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Local Search: Is Brute-Force Avoidable?

Last modified: 2009-06-25

#### Abstract

Many local search algorithms are based on searching in the k-exchange neighborhood. This is the set of solutions that can be obtained from the current solution by exchanging at most k elements. As a rule of thumb, the larger k is, the better are the chances of finding an improved solution. However, for inputs of size n, a naive brute-force search of the k-exchange neighborhood requires n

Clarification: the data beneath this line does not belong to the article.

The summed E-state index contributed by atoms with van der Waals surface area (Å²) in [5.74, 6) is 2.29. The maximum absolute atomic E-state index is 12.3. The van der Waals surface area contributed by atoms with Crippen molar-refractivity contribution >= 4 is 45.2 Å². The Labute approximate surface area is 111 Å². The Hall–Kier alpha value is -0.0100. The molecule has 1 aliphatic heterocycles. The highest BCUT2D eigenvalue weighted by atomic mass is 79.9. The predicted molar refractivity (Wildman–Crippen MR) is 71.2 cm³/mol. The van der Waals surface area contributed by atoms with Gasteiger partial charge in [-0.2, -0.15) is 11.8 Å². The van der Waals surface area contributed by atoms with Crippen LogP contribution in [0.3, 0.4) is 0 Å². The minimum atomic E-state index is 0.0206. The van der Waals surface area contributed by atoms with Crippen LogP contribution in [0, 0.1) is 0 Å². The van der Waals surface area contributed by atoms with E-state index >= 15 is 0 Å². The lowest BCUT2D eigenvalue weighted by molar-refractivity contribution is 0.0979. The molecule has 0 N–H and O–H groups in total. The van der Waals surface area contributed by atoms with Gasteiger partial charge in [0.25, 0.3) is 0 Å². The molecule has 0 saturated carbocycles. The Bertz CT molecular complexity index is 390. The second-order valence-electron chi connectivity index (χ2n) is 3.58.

^{(O(k))}time, which is not practical even for very small values of k. We show that for several classes of sparse graphs, like planar graphs, graphs of bounded vertex degree and graphs excluding some fixed graph as a minor, an improved solution in the k-exchange neighborhood for many problems can be found much more efficiently. Our algorithms run in time O(T(k)*n^{c}), where T is a function depending on k only and c is a constant independent of k. We demonstrate the applicability of this approach on different problems like r-Center, Vertex Cover, Odd Cycle Transversal, Max-Cut, and Min-Bisection. In particular, on planar graphs, all our algorithms searching for a k-local improvement run in time O(2^{(O(k)}) * n^{(2)}), which is polynomial for k=O(log n). We also complement the algorithms with complexity results indicating that brute force search is unavoidable in more general classes of sparse graphs.
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